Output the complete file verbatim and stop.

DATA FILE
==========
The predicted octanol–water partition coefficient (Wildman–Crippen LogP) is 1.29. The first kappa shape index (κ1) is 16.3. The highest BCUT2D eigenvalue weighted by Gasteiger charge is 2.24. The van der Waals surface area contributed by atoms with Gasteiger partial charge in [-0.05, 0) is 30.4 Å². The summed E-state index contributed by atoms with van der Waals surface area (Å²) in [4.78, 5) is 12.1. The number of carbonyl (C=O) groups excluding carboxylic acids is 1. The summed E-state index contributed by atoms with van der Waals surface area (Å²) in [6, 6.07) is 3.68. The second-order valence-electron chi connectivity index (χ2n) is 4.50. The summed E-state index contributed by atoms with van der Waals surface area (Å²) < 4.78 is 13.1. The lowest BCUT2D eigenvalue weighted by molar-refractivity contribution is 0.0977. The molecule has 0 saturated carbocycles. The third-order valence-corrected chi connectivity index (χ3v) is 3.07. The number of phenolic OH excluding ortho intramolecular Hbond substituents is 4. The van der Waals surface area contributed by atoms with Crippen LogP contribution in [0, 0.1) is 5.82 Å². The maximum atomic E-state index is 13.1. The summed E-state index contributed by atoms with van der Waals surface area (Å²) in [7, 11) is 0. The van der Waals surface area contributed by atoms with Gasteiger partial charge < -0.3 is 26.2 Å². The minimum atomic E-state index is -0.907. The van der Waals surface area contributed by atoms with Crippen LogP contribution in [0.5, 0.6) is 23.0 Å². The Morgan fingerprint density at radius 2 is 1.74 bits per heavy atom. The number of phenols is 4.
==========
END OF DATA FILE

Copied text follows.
The predicted octanol–water partition coefficient (Wildman–Crippen LogP) is 1.29. The first kappa shape index (κ1) is 16.3. The highest BCUT2D eigenvalue weighted by Gasteiger charge is 2.24. The van der Waals surface area contributed by atoms with Gasteiger partial charge in [-0.05, 0) is 30.4 Å². The summed E-state index contributed by atoms with van der Waals surface area (Å²) in [4.78, 5) is 12.1. The number of carbonyl (C=O) groups excluding carboxylic acids is 1. The summed E-state index contributed by atoms with van der Waals surface area (Å²) in [6, 6.07) is 3.68. The second-order valence-electron chi connectivity index (χ2n) is 4.50. The summed E-state index contributed by atoms with van der Waals surface area (Å²) < 4.78 is 13.1. The lowest BCUT2D eigenvalue weighted by molar-refractivity contribution is 0.0977. The molecule has 0 saturated carbocycles. The third-order valence-corrected chi connectivity index (χ3v) is 3.07. The number of phenolic OH excluding ortho intramolecular Hbond substituents is 4. The van der Waals surface area contributed by atoms with Crippen LogP contribution in [0, 0.1) is 5.82 Å². The maximum atomic E-state index is 13.1. The summed E-state index contributed by atoms with van der Waals surface area (Å²) in [7, 11) is 0. The van der Waals surface area contributed by atoms with Gasteiger partial charge < -0.3 is 26.2 Å². The minimum atomic E-state index is -0.907. The van der Waals surface area contributed by atoms with Crippen LogP contribution in [0.5, 0.6) is 23.0 Å². The Morgan fingerprint density at radius 2 is 1.74 bits per heavy atom. The number of phenols is 4.